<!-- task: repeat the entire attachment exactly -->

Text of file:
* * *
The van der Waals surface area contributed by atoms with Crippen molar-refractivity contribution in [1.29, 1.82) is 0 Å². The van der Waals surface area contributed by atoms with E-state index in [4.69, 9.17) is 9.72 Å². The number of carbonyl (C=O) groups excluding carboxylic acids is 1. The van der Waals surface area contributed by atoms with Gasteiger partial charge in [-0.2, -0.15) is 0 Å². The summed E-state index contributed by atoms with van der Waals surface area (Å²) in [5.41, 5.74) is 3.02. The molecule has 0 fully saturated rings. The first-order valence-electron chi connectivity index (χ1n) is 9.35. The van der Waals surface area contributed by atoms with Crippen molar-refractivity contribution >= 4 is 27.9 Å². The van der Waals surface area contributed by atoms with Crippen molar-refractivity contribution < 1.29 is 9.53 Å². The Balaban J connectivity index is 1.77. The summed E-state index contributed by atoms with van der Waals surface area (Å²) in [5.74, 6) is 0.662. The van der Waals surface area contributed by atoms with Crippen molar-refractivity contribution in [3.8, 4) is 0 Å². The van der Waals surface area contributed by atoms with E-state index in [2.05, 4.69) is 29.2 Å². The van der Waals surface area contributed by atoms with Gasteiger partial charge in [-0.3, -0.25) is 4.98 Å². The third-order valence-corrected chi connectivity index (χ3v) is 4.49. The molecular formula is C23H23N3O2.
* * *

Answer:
The van der Waals surface area contributed by atoms with Crippen molar-refractivity contribution in [1.29, 1.82) is 0 Å². The van der Waals surface area contributed by atoms with E-state index in [4.69, 9.17) is 9.72 Å². The number of carbonyl (C=O) groups excluding carboxylic acids is 1. The van der Waals surface area contributed by atoms with Gasteiger partial charge in [-0.2, -0.15) is 0 Å². The summed E-state index contributed by atoms with van der Waals surface area (Å²) in [5.41, 5.74) is 3.02. The molecule has 0 fully saturated rings. The first-order valence-electron chi connectivity index (χ1n) is 9.35. The van der Waals surface area contributed by atoms with Crippen molar-refractivity contribution >= 4 is 27.9 Å². The van der Waals surface area contributed by atoms with Crippen molar-refractivity contribution < 1.29 is 9.53 Å². The Balaban J connectivity index is 1.77. The summed E-state index contributed by atoms with van der Waals surface area (Å²) in [5.74, 6) is 0.662. The van der Waals surface area contributed by atoms with Crippen molar-refractivity contribution in [3.8, 4) is 0 Å². The van der Waals surface area contributed by atoms with E-state index in [2.05, 4.69) is 29.2 Å². The van der Waals surface area contributed by atoms with Gasteiger partial charge in [-0.3, -0.25) is 4.98 Å². The third-order valence-corrected chi connectivity index (χ3v) is 4.49. The molecular formula is C23H23N3O2.